Ken McNatt

February 14, 2002
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Ken McNatt is a Pennsylvania high school student who is opposed to Channel
One. He started a student organization opposing Channel One in his school.
Last year, when Ken heard that a school in Woodward, OK was thinking about
getting Channel One, he tried to warn them. This is his follow up letter
to the editor of the Woodward newspaper.

Editor:

On May 18th of last year, I warned your community of what the 12-minute
in school news program Channel One has done to students while they have
been in Americaís classrooms, and now I am going to tell you what
they have shown on the program since Woodward’s schools have tuned in to
Channel One.

Bands continue to promote their music on the program. Jewel promoted her CD "This
Way" on a program this school year when she was guest host. Channel One
even took time to show clips of the last time she was on the program (1995).
The two-hit wonder Dakota Moon was recently on the program to pitch their new
CD (and perhaps revitalize their careers), Channel One also played snippets
of the songs on the CD during the show.

TV shows continue to be promoted on the program. Soleil Moon Frye, an actress
who plays on Sabrina the Teenage Witch, promoted the season premiere of the
show on the Channel One program while she was a "guest host". Sportscaster
Bob Costas was on the program recently, and he pushed the NBC, CNBC, and MSNBC
Olympic coverage to the students watching. He said that if the students watched
the coverage, then they wouldnít have to study over the weekend. Good
role model?? I think not, not when an influental American tells kids,
that they don’t have to study.  Channel One says they will only portray
positive role models on the program, and they even have this in writing at
their channeloneteacher.com site, where they say they will "Provide positive
role models for all members of our viewing audience."

Violent entertainment continues to be promoted on the Channel One program. "Rollerball" a
movie that is rated a hard PG-13 for violence, extreme sports action,
sensuality, language and some drug references, and it has been promoted on
the show at least twice. (Itís a "hard" PG-13, because there
was enough editing done to make it PG-13. It would have been rated "R".)
Right now, if you hurry, you can go to channelone.com, (which for the most
part is not about the news at all) to see these shows in their entirety in
their archive. One quick note though, Channel One archives their shows for
thirty days online, then they erase them for good. You can also ask your school
to tape the program for you (if possible).

Junk food continues to be promoted on the Channel One program as well. Channel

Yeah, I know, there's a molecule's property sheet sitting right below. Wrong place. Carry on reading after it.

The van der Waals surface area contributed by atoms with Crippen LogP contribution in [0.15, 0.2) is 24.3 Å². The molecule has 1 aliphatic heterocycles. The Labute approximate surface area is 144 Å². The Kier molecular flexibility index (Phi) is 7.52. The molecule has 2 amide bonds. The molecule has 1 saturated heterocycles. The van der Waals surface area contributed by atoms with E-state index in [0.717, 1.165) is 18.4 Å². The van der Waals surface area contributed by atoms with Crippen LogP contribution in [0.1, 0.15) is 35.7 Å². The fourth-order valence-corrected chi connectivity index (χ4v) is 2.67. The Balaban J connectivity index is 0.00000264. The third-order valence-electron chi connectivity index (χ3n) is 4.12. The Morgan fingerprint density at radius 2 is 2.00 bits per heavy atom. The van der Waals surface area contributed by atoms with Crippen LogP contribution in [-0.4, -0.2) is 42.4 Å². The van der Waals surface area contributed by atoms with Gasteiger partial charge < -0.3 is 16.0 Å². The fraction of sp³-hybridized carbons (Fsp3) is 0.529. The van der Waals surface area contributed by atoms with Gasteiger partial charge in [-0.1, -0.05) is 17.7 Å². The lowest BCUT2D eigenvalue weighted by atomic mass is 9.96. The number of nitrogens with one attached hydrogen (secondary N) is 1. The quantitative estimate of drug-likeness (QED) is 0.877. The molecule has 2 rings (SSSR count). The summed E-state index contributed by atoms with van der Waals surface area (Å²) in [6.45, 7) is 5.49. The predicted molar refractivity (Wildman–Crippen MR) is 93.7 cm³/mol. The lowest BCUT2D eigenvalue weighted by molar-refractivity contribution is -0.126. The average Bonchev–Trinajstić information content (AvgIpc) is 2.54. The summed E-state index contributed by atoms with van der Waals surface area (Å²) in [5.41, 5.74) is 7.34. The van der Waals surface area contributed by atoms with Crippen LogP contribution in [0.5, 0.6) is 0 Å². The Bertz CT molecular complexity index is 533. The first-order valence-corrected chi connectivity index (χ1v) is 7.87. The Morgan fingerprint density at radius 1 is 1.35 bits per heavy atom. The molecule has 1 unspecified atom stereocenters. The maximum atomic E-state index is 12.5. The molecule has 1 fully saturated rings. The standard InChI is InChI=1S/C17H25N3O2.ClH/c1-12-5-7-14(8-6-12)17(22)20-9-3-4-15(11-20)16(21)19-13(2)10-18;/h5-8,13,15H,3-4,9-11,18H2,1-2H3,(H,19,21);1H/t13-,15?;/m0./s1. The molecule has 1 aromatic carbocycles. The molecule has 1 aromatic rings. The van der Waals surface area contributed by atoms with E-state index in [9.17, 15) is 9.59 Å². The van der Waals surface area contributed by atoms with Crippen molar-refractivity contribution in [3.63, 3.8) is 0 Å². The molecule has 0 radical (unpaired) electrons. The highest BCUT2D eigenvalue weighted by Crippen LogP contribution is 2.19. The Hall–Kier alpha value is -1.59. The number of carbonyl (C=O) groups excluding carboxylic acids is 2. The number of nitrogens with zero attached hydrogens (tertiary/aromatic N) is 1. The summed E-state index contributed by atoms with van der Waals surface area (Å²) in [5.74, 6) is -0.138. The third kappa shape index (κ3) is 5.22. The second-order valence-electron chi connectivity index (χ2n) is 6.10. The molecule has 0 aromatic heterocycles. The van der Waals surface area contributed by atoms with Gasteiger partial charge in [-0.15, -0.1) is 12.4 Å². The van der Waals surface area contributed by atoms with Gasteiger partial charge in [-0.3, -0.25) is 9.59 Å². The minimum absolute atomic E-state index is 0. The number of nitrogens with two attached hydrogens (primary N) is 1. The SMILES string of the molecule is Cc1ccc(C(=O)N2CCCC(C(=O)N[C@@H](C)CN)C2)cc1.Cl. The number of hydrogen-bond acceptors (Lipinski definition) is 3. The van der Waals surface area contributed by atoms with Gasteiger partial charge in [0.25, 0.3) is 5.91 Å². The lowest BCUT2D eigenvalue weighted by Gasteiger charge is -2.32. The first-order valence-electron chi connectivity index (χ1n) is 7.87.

One has shown a Hostess commercial where a vampire is prepared to suck the
blood of his next victim, when he notices something outside the window in the
room. The object appears to be Hostess cupcake. He turns into his bat form,
and flies toward the object. By the time he realizes that the object is not
a Hostess cupcake, it is too late, and he flies right into a sign that says "Hotel" in
cursive writing. The bat gets electrocuted. At the end of the commercial, the
vampire is back in his human form, and says that famous line, "Whereís
the creme filling?". Keep in mind that this is occurring during school
time that is paid for by taxpayers.

The NBA and Channel One, with no approval, or input from the schools with a
contract with Channel One, signed an agreement which allows NBA and WNBA
players to guest host on the show. Just recently, Shane Battier of the Memphis
Grizzlies, and Speedy Claxton of the Philadelphia 76íers guest hosted
the show. Sports have taken a large amount of time on Channel One, since the
beginning of 2002. In January, they had an entire segment about the Rose Bowl,
when most already knew the result of the game, the same for the recent NBA
All-Star Game. They have also devoted huge amounts of time to the Olympic athletes
competing in this yearís Winter Olympics in Salt Lake.  A 1997
study by William Hoynes, a professor at Vassar College found that 20% of the
show contains "hard news." The rest of the show you may ask? Taking
time for guest hosts to pitch their products (which Channel One does not consider
part of their commercial time), sports, weather, and constant promotion of
themselves take up the rest of the show.

Channel One’s website is barely concerned with the news, but rather, pop culture,
quizzes about "crushes", a piece of artificial intelligence which
pops up ideas for band names for their viewers, and other things that have
nothing to do with the news or education. Channel One’s web site is supposed
to be educational, but for the most part, I beg to differ.

More and more districts are throwing out Channel One as they are awakening
to the true purpose of Channel One.  It is a simple diversion from educational
time to view advertising. It is this reason that Channel One needs to be kicked
out of Americaís classrooms.

Ken M. McNatt – Oil City, PA

(Ken M. McNatt is President and Founder of SACCO, the Students Against Commercialized
Classrooms Organization. Ken can be reached at iceman_km@yahoo.com)

end of letter

Obligation’s Jim Metrock said, "If only we had school board members
and superintendents as smart as this young man. Ken should be an inspiration
to us all."